Introduction

There are a number of processes involved in providing technical support. Some are reactive and deal with incidents as they occur. Others are proactive and are aimed at preventing incidents in the first place or generally improving the service. FITS contains all of the processes you need for efficient and effective technical support.

Each time technical support staff identify (or respond to) an ICT-related incident, log it, investigate it, diagnose and resolve it, they are carrying out a process. In many organisations, this process is haphazard and involves ‘fire-fighting’ rather than managing and controlling ICT services. FITS is a framework of guidelines designed especially with schools in mind, to ensure that ICT services are efficient, effective and good value for money.

Based on good practice in ICT support, FITS can be used in all schools irrespective of size or the technology in use. The guidelines should be adapted and adopted to fit each school individually, based on the school's resources and needs.

The benefits of using FITS

The emphasis of FITS is on proactive tasks as well as reactive ones. It views technical support not just as a function responsible for resolving incidents, but as a service provider whose main objective is to prevent incidents from occurring in the first place. We see this as the ultimate goal of technical support and we aim to help you make it happen.

There are many benefits of FITS. Here are just a few:

Secondary schools and larger primary schools that undertake their own technical support will benefit from implementing all of the FITS processes.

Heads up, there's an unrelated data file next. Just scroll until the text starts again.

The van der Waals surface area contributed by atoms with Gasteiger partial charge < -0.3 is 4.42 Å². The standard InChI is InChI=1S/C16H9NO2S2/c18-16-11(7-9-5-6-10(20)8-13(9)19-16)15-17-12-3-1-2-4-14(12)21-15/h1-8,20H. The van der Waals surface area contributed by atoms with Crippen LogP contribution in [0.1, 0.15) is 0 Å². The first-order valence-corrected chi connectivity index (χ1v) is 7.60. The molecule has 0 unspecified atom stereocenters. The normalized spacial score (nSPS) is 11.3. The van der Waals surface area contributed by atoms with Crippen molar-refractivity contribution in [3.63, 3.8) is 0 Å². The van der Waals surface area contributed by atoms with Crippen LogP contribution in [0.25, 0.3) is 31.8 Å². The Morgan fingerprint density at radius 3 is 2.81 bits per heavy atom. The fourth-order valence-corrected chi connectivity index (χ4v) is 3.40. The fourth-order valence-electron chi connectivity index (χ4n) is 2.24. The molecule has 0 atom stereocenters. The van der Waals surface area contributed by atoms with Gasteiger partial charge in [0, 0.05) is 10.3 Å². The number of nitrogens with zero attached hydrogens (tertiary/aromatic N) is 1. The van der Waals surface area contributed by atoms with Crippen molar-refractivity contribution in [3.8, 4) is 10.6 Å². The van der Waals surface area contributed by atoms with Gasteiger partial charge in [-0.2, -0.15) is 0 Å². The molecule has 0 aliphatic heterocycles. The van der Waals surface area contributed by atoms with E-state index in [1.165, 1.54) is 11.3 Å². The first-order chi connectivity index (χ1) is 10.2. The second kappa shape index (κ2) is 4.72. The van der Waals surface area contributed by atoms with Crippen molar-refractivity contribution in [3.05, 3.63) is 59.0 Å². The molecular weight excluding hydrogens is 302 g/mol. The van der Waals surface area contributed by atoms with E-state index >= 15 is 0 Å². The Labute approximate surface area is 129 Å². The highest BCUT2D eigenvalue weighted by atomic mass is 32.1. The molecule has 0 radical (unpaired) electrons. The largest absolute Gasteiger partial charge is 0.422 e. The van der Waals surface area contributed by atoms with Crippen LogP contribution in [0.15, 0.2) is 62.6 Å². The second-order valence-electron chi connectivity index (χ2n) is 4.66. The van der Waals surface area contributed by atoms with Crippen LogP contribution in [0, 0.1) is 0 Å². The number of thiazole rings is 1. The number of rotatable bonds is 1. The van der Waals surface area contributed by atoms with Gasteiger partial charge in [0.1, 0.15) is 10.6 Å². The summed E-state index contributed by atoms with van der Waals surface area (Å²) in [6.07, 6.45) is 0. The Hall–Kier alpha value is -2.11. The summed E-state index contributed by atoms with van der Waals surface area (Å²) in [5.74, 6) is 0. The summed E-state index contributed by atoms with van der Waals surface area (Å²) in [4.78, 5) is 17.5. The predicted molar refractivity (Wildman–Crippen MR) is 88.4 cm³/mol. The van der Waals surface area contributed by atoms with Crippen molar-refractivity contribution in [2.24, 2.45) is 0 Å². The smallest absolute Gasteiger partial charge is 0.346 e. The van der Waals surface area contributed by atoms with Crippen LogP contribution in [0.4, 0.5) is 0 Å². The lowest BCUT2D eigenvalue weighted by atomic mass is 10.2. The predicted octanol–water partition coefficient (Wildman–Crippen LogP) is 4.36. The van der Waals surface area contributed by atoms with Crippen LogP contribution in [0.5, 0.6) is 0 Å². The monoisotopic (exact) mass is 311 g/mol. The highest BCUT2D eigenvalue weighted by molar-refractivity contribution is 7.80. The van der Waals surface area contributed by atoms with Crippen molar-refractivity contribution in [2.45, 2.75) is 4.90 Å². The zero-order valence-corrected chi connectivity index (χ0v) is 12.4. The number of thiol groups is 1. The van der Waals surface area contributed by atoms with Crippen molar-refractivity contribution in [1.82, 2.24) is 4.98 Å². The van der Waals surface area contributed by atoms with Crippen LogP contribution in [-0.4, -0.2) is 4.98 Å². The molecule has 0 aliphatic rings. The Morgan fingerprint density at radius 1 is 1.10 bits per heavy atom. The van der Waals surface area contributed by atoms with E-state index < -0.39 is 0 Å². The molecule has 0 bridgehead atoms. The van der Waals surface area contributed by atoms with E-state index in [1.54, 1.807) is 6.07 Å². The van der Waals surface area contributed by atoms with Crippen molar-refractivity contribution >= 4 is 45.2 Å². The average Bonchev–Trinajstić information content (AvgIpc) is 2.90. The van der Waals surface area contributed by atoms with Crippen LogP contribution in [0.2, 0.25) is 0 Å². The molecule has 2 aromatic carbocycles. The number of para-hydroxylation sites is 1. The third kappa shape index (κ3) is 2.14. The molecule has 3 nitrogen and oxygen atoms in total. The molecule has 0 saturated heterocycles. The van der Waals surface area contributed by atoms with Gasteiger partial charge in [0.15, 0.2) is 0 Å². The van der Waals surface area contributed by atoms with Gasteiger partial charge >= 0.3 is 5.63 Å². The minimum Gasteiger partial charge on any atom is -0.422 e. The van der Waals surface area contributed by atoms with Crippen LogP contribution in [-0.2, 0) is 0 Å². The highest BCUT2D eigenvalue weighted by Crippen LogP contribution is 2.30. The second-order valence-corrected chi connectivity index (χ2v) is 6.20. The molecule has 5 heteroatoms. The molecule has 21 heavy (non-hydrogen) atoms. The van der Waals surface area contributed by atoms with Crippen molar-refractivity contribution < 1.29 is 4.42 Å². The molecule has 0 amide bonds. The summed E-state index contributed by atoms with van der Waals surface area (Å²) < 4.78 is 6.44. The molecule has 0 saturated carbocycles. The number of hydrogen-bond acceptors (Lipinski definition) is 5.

Even if you currently have a means of recording and monitoring incidents, FITS can help you to identify areas of your ICT support services that could be improved, and provide management information that may help you argue the case for increased resources.

If your school relies on an external provider for the majority of your ICT management and support, you will find that FITS will help you control and manage the ICT provision in your school.

An overview of FITS

In FITS there are 10 main processes, each covering a different area of best practice technical support and each with a complete and separate set of material devoted to it. Within these main processes there are a number of sub-processes covering best practice for operations management, change management and the strategic processes.

However, there are inter-dependencies between them and common 'best practice' themes across them all. We would also like to demonstrate to you that these processes can help you outside of the ICT arena so that you might consider this before embarking on implementation.

Details of a suggested implementation timetable are listed under our section on Implementation of FITS.

Whilst the FITS processes are presented separately they are most effectively implemented in a structured way. We aim to advise you on how to implement these processes in a controlled and successful manner, acknowledging the fact that you are likely to have limited resources. We therefore recommend that you read Approach to implementing FITS and Implementation of FITS before starting.  

The FITS Processes

The FITS processes are a manageable and relevant set of procedures based on many years’ experience of ICT support providers all over the UK that are ready to be implemented in schools.

They are grouped under four main areas:

Reactive processes

Service desk
Is the single point of contact within the school for all users of ICT and the services provided by technical support

Incident management
To detect, diagnose and resolve ICT incidents as quickly as possible and minimise their adverse impact on normal operation.